Next up was the Algal Reef... say what? Yep, there is this reef of Stromatolites (fossilized algae) in the Ahern Drift area. All of this was at the bottom of the shallow Belt Sea. Stromatolites are already cool let alone a reef of them; after all, they are 1.5 BILLION years old. We had our lunch here amongst them. I brot Wendy's reconstituted refried bean recipe with 1/2 corn/flour tortillas I found at the super market in Polson. We had salsa too. It was very good and filling. Oh, one of the Chalet hosts joined us (can't remember his name but he's 19 and very fast hiker).

Next it was to get to the Pass but first we hiked over three spring debris rock flows that had come off of Iceberg Peak. They cause pretty significant devastation, like an avalanche. Jeff said it took the trail crews a bit to clear the trail thru the debris. I was hoping around the last corner would be the Pass and it was.

We ran into a Glacier guide and two other backpackers that had come from Fifty Mountain b/c site (would love to go there one of these times; it was one of our choices this year but we got Gunsight and Pitamakan/Dawson Pass). They were taking a break at Ahern Creek. From here we would head up to the Overlook. After visiting with them for a moment we headed up not knowing there was a mama grizzly and her cubs watching us. We found this out later when we ran into them at the Chalet later.

The 400 foot climb in 1/2 mile wasn't too bad and the trail was decent. We really had no idea what was awaiting us but after all, it is Glacier Park. The wind was blasting us as we got closer to the side of Iceberg Peak's flank and then just over the horizon was the ever beautiful glacial blue Helen Lake; but not to be out done, to your left was Ahern Glacier with its 1700 foot waterfalls tumbling down it's steep eastern side. We climbed up the south slope of Iceberg Peak to get a better view of Ahern Glacier. Yep, :y: is all I can say!

We went back to the Overlook while Jeff went down the hill a bit. He said you used to be able to climb onto the snow right below us and hike down the valley. There's no snow there now but I did find a video from 2012 that showed the snow right there altho I don't know what time of year it was. [ youtube video ] Anyway, it's pretty cool as a small group of Bighorn Sheep walk onto the snow field. We did notice some eagles flying above us and one of them knabbed something. We also noticed some Bighorn Sheep higher up the side of Ahern Peak.

We hiked down the pass and started heading back. I had to change to my camera for videos which I don't like using anymore because of the lack of stabilization that my phone has. It was amazing that we could see Heaven's Peak from here so I zoomed in as the light was making the snow all shiny. There was a bumble bee working on some asters by the creek too. As we got around another corner I zoomed into a cave which just seemed to contain rocks.

When we got closer to the area where we had lunch at the Algal Reef, I zoomed into the glaciers across the way in the Livingston Range. Next up were a pair of marmots playing around so I got a little movie and pics. The one knew I was filming as it looked right at me. Near this area we came upon some layered rocks that were like sandpaper in texture. We continued hiking next to the Sill now and noticed some quartz which was created by a process of the rocks melding. We stopped again to notice the flat and large Purcell lava bed below us.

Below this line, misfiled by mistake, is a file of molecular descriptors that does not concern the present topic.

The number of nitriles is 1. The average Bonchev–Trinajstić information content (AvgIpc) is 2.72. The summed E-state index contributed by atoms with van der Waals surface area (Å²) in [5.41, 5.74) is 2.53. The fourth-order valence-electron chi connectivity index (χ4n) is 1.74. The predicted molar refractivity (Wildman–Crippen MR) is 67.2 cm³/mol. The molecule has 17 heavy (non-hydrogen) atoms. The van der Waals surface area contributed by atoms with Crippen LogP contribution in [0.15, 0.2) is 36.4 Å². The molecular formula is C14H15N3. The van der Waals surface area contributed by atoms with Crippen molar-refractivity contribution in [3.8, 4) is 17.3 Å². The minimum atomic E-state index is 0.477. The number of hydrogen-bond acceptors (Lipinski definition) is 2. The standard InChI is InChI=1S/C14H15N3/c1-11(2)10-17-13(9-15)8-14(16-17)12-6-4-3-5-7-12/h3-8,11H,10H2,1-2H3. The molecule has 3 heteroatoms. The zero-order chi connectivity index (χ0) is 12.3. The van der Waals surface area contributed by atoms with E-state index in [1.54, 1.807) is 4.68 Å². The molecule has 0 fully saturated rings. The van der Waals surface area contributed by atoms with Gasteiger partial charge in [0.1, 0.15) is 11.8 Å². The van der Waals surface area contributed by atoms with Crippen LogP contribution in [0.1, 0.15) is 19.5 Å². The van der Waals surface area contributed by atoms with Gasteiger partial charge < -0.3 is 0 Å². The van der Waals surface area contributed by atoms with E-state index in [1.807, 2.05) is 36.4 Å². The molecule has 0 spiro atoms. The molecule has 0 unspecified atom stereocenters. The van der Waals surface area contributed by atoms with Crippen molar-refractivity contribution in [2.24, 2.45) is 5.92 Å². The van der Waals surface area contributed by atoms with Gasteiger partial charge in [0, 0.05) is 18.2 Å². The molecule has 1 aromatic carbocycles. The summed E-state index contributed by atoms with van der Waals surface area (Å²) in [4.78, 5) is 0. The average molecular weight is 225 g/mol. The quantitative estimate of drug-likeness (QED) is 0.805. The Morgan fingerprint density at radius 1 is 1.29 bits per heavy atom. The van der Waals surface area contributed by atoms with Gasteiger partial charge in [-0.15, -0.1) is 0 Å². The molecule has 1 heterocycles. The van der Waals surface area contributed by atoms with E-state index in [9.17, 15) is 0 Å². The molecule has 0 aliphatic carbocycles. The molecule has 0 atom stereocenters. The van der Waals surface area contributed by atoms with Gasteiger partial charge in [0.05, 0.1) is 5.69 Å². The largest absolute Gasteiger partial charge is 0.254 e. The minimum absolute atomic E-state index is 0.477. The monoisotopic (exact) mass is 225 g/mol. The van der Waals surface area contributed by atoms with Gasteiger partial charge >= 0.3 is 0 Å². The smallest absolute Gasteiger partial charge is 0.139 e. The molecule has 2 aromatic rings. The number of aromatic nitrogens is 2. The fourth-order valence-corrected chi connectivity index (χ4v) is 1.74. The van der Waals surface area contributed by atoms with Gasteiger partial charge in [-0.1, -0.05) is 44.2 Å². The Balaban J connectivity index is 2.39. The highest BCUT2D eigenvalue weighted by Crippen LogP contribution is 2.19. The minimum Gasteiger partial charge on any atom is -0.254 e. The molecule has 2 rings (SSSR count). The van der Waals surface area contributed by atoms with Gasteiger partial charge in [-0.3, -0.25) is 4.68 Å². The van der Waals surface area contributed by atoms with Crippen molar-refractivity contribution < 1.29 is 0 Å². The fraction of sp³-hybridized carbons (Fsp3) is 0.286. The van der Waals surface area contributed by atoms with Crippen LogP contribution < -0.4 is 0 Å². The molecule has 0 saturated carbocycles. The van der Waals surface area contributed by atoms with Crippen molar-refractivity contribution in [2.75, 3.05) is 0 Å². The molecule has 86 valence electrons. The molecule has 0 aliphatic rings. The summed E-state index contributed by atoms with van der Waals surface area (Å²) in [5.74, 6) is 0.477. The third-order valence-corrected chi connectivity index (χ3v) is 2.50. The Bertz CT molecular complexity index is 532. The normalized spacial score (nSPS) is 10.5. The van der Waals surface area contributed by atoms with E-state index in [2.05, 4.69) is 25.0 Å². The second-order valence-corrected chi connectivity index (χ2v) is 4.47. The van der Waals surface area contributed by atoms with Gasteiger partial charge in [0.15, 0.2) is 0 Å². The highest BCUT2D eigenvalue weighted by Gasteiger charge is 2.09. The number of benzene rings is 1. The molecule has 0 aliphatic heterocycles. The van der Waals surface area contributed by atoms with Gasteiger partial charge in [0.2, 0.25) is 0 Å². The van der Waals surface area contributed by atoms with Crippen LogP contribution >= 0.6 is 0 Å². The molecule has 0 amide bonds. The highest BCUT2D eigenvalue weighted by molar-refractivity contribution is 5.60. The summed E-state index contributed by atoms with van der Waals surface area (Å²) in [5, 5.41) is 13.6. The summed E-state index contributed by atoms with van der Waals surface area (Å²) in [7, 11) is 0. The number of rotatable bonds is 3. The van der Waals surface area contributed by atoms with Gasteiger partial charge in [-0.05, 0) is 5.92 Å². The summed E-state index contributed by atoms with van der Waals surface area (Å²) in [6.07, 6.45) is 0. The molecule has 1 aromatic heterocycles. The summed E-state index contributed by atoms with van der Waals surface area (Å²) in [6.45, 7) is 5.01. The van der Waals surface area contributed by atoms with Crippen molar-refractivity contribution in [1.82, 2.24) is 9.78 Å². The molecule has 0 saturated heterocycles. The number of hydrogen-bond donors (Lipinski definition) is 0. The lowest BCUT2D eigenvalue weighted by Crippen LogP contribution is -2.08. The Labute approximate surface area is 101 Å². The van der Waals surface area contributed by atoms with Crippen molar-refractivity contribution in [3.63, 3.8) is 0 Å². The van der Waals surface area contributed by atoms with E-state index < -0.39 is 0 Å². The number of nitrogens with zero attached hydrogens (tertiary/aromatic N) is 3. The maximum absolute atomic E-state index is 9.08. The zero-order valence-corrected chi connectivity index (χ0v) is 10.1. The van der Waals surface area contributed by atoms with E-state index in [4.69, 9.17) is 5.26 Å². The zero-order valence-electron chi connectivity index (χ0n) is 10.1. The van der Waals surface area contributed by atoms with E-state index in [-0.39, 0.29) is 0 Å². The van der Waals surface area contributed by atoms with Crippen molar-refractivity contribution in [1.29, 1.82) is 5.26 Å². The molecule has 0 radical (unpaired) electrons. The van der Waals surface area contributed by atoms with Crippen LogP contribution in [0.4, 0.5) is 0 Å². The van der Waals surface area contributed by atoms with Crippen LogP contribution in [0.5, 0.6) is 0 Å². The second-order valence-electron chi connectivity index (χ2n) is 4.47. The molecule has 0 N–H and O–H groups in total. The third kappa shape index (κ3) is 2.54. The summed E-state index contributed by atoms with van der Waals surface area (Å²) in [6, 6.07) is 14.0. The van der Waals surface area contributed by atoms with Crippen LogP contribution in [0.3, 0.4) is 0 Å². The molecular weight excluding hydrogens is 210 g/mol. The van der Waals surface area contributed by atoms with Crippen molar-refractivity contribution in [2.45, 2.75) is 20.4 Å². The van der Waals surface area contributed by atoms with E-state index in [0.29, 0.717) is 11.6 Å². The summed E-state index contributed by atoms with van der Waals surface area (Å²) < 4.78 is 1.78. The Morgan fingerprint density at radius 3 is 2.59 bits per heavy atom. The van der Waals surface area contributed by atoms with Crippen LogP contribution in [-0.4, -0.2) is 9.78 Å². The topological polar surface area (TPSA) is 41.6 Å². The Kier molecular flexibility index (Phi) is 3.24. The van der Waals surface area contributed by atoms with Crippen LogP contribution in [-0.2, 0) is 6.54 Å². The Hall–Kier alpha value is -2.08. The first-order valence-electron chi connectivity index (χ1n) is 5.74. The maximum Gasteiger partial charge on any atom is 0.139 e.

The way the light was shining you could see lots of huckleberry bushes that were going into their fall color mode. There was a whole hillside of them :D but not many along the trail to eat. Soon we spotted the resident eagle Greg flying around the top of Swiftcurrent Mountain's edge. There were patches of Fireweed that were also calling out for our attention as we walked through the field of waning Wild Chives.

Later we would see a couple Rocky Mountain Goats high up on the rock side of Swiftcurrent Mountain. I had to do pretty full zooming but got a few good pictures of them. Near here, when you looked back you got great zoomed views of several peaks of the Lewis range including Cathedral, Kipp and Stoney Indian Peaks. The sun was out now with broken clouds so it was real pretty as we rounded the corner and got our first look at the Chalet. What's impressive from here is that you can see the lava bed that is on this side of the Chalet. I really didn't notice it on the hike out. I got an awesome picture.

During this ten mile hike we only saw 5 hikers, two of them from the Chalet that we saw at our lunch spot. Interestingly, we would run into them again when we did our backpacking trip in Two Medicine Valley the day after next. We got back to the Chalet, late for our scheduled dinner time but they let us in the kitchen anyway. We were ready to take the tour again it was so great! And of course, we were lucky and had an awesome weather day.

Videos going:
[ youtube video ]
[ youtube video ]
[ youtube video ]
Videos coming back:
[ youtube video ]
[ youtube video ]
[ youtube video ]

WATCH: 9.88 miles (probably a tad more) 7411 feet. 116 avg bpm with max of 161 burning 2698 calories (2.9 miles up to 7411 feet, 3.21 miles down to 6730 feet). Starting temp was 65.8 degrees at 49% humidity (have no idea how or where the phone picked this up since we had no service up there) finishing at 5:18PM.
Geology
Geology
Stromatolites
wildflower observationwildflower observationwildflower observationwildflower observationwildflower observation
Wildflowers Observation Light
_____________________
For me, sometimes it's just as much about the journey as the destination.
Oh, and once in awhile, don't forget to look back at the trail you've traveled.